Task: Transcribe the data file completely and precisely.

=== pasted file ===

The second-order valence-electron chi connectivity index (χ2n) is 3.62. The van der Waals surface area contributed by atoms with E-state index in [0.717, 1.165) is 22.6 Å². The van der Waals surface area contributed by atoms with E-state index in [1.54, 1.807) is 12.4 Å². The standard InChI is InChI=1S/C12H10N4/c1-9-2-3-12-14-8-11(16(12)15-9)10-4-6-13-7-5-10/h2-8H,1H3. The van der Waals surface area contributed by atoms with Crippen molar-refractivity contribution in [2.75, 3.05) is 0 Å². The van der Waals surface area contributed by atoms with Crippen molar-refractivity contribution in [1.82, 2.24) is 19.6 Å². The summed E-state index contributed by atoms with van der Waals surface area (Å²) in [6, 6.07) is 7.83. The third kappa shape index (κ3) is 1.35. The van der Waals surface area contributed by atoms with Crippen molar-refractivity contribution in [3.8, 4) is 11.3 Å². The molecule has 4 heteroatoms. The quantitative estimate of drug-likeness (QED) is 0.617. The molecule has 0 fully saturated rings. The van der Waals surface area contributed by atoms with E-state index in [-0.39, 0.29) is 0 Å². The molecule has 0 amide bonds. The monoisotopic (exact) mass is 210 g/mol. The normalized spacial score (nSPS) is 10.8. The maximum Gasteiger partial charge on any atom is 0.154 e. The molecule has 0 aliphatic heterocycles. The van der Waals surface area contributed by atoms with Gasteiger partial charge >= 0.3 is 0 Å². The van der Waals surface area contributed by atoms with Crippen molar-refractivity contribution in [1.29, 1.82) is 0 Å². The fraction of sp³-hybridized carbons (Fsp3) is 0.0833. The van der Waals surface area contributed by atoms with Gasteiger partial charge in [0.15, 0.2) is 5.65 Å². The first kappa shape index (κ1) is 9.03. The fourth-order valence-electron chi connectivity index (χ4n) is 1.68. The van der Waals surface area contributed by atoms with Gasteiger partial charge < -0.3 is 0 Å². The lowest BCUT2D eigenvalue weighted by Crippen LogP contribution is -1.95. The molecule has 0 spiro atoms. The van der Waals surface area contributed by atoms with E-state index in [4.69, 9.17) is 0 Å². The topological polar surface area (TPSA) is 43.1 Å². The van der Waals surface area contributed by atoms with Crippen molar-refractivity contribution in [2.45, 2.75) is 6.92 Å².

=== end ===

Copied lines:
The second-order valence-electron chi connectivity index (χ2n) is 3.62. The van der Waals surface area contributed by atoms with E-state index in [0.717, 1.165) is 22.6 Å². The van der Waals surface area contributed by atoms with E-state index in [1.54, 1.807) is 12.4 Å². The standard InChI is InChI=1S/C12H10N4/c1-9-2-3-12-14-8-11(16(12)15-9)10-4-6-13-7-5-10/h2-8H,1H3. The van der Waals surface area contributed by atoms with Crippen molar-refractivity contribution in [2.75, 3.05) is 0 Å². The van der Waals surface area contributed by atoms with Crippen molar-refractivity contribution in [1.82, 2.24) is 19.6 Å². The summed E-state index contributed by atoms with van der Waals surface area (Å²) in [6, 6.07) is 7.83. The third kappa shape index (κ3) is 1.35. The van der Waals surface area contributed by atoms with Crippen molar-refractivity contribution in [3.8, 4) is 11.3 Å². The molecule has 4 heteroatoms. The quantitative estimate of drug-likeness (QED) is 0.617. The molecule has 0 fully saturated rings. The van der Waals surface area contributed by atoms with E-state index in [-0.39, 0.29) is 0 Å². The molecule has 0 amide bonds. The monoisotopic (exact) mass is 210 g/mol. The normalized spacial score (nSPS) is 10.8. The maximum Gasteiger partial charge on any atom is 0.154 e. The molecule has 0 aliphatic heterocycles. The van der Waals surface area contributed by atoms with Gasteiger partial charge >= 0.3 is 0 Å². The van der Waals surface area contributed by atoms with Crippen molar-refractivity contribution in [1.29, 1.82) is 0 Å². The fraction of sp³-hybridized carbons (Fsp3) is 0.0833. The van der Waals surface area contributed by atoms with Gasteiger partial charge in [0.15, 0.2) is 5.65 Å². The first kappa shape index (κ1) is 9.03. The fourth-order valence-electron chi connectivity index (χ4n) is 1.68. The van der Waals surface area contributed by atoms with Gasteiger partial charge < -0.3 is 0 Å². The lowest BCUT2D eigenvalue weighted by Crippen LogP contribution is -1.95. The molecule has 0 spiro atoms. The van der Waals surface area contributed by atoms with E-state index in [4.69, 9.17) is 0 Å². The topological polar surface area (TPSA) is 43.1 Å². The van der Waals surface area contributed by atoms with Crippen molar-refractivity contribution in [2.45, 2.75) is 6.92 Å².